"Predator" is a timeless sci-fi action film with Arnold Schwarzenegger and a team of "badasses". The stor is engaging and suspenseful even when the viewer sees many times. Thirty years after the release, "Predator" has become a classic in the genre. My vote is nine.
Title (Brazil): "Predador" ("Predator")
Reviewed byMichael DeZubiriaVote: 8/10
Consider that so many of the roles that Arnold Schwarzenegger takes on are so similar, including Predator, and yet this film is so much better than most of the others. I enjoy watching his movies just because he's such a watch-able guy, even in his bad movies (which are many), but I think the thing that really makes Predator stand out is its simplicity. The movie starts, the guys get dropped in the jungle, lots of blood and carnage flies across the screen, and the movie simply ends. No romance, no complex back story, no soldier struggling with problems in his past or even trauma caused by the horrible things he experiences during the movie. This is one of the things that made First Blood so good. It may turn out to be a movie about a lot of muscle-bound meatheads in the woods, but it doesn't insult the audience or try to apply complexity to a story that can't support it.
Interestingly, the movie features two eventual governors. Jesse Ventura even wrote a book which was released while he was the governor of Minnesota and he used his favorite line in this movie as the title. And the book's actually pretty interesting; there are some funny stories in it about things that went on while they were filming this movie. Arnold, on the other hand, is actually (and thankfully) given a relatively small amount of stupid one-liners, which are an idiotic byproduct of hard action movies that I've never really understood the necessity for. They don't reveal anything about the characters who say them, they don't add to the story or further the plot, and with rare exceptions, they're not funny. But I guess comic relief has to come from somewhere, and since complexity is not a requisite for movies like this, I can't really expect a lot of thought being put into the comedic content either.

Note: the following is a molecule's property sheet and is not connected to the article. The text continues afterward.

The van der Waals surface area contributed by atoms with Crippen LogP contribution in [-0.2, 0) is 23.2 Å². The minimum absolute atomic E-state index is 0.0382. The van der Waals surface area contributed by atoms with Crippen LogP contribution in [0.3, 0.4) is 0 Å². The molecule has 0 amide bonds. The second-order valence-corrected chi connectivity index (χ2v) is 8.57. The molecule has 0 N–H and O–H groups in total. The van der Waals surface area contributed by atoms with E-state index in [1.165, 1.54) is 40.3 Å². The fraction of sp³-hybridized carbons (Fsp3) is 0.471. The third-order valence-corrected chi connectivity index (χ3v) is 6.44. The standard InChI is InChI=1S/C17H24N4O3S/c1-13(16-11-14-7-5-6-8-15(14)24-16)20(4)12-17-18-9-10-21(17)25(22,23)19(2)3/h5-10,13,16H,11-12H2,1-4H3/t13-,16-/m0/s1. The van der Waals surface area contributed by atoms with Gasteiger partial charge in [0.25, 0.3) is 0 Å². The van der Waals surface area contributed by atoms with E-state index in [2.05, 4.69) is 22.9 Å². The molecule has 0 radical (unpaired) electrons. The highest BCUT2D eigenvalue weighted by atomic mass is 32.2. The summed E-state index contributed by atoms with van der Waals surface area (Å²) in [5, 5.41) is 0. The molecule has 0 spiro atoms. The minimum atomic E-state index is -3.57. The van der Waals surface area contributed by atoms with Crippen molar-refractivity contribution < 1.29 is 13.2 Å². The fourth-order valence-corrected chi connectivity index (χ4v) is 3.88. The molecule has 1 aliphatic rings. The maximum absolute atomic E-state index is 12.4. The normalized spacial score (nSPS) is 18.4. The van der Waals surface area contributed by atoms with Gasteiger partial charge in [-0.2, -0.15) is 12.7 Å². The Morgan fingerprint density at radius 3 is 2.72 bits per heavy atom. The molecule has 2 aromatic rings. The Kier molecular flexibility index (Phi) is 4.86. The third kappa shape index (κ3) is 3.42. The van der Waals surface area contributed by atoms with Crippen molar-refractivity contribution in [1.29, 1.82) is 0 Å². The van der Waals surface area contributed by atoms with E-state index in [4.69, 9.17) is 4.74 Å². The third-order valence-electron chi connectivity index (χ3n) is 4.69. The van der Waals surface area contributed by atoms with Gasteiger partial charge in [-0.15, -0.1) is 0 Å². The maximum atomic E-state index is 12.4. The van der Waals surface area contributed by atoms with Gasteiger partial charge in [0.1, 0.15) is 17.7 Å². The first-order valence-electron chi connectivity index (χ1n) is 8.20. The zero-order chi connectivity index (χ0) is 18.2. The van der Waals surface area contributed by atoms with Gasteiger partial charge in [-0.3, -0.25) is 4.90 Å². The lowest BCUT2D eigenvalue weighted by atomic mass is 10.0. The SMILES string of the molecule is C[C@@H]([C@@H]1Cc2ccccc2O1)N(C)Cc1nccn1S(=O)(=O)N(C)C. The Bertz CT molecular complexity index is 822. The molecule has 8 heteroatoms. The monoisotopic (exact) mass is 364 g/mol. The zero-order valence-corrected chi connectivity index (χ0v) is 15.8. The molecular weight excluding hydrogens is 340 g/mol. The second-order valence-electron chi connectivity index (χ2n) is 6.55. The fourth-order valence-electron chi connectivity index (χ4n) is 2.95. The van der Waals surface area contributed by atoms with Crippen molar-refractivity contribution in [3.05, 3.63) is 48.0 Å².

I watched Predator having never seen it from beginning to end and having just re-watched the original Alien. I am currently in the process of re-watching both series', for obvious reasons. One thing that I notice about both of them is the way they take their time in introducing the enemies which, in both films, are aliens. Predator doesn't waste much time dwelling on the origin of the alien, we pretty much assume it came from a space ship that flashed across the screen at the opening of the movie. Alien, on the other hand, went into remarkable detail about where its alien came from. What Predator does do, very effectively, I think, is that it has the guys fighting some very human enemies, which allows the movie to later take its sweet time in having them realize that the new enemy is not human at all. This is also, incidentally, weakly rehashed in the sequel, using the secrecy of this mission and team as an excuse to have more guys who don't know what's going on.
The death scenes are actually pretty tasteful, given the genre. They are just gory enough to illustrate the violence of the enemy without being gratuitous. Just enough is shown to show how vicious the alien is, and there are some strange things done to and with the bodies that make you wonder about the alien's intentions or needs. The first deaths suggest vengeance if not some sort of ritual, but later ones suggest that the alien may be feeding off of his (or her) victims. Oddly enough, it is not until the awful Predator 2 that we learn that it kills for sport.
Yes, the movie occasionally gets embarrassingly macho, but the skill with which it is put together far overshadows any tough-guy goofiness. Consider, for example, the ease with which the movie switches from showing the guys hunting the alien to their realization that they are the ones being hunted. In some cases, this transition takes place during a single shot and with virtually no movement in the shot at all except a change in someone's expression. It is truly a fight between a group of predators, which we understand because they are human like us, and a single predator whose powers and weaknesses are unknown. It's not Oscar material, needless to say, but it's a great action movie in part because it already knows that.